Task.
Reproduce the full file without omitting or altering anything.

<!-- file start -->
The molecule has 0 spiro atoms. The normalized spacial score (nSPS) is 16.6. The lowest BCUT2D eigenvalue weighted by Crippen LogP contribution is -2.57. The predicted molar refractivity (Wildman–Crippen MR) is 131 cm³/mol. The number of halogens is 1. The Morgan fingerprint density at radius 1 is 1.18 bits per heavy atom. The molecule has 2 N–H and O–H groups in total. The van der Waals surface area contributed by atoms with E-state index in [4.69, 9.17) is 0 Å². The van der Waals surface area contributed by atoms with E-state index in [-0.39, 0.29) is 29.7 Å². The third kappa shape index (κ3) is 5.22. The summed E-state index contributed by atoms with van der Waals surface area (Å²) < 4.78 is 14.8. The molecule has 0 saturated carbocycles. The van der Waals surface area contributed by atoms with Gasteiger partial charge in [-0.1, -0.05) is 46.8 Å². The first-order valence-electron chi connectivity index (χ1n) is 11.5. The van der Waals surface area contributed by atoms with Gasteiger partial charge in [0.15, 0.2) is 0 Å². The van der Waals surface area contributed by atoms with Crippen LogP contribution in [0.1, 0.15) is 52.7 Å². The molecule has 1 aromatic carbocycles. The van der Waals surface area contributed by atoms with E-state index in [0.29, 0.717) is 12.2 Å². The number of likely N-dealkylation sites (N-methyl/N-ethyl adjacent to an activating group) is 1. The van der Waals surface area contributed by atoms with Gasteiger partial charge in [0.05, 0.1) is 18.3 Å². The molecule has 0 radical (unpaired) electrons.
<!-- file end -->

The molecule has 0 spiro atoms. The normalized spacial score (nSPS) is 16.6. The lowest BCUT2D eigenvalue weighted by Crippen LogP contribution is -2.57. The predicted molar refractivity (Wildman–Crippen MR) is 131 cm³/mol. The number of halogens is 1. The Morgan fingerprint density at radius 1 is 1.18 bits per heavy atom. The molecule has 2 N–H and O–H groups in total. The van der Waals surface area contributed by atoms with E-state index in [4.69, 9.17) is 0 Å². The van der Waals surface area contributed by atoms with E-state index in [-0.39, 0.29) is 29.7 Å². The third kappa shape index (κ3) is 5.22. The summed E-state index contributed by atoms with van der Waals surface area (Å²) < 4.78 is 14.8. The molecule has 0 saturated carbocycles. The van der Waals surface area contributed by atoms with Gasteiger partial charge in [-0.1, -0.05) is 46.8 Å². The first-order valence-electron chi connectivity index (χ1n) is 11.5. The van der Waals surface area contributed by atoms with Gasteiger partial charge in [0.15, 0.2) is 0 Å². The van der Waals surface area contributed by atoms with Crippen LogP contribution in [0.1, 0.15) is 52.7 Å². The molecule has 1 aromatic carbocycles. The van der Waals surface area contributed by atoms with E-state index in [0.29, 0.717) is 12.2 Å². The number of likely N-dealkylation sites (N-methyl/N-ethyl adjacent to an activating group) is 1. The van der Waals surface area contributed by atoms with Gasteiger partial charge in [0.05, 0.1) is 18.3 Å². The molecule has 0 radical (unpaired) electrons.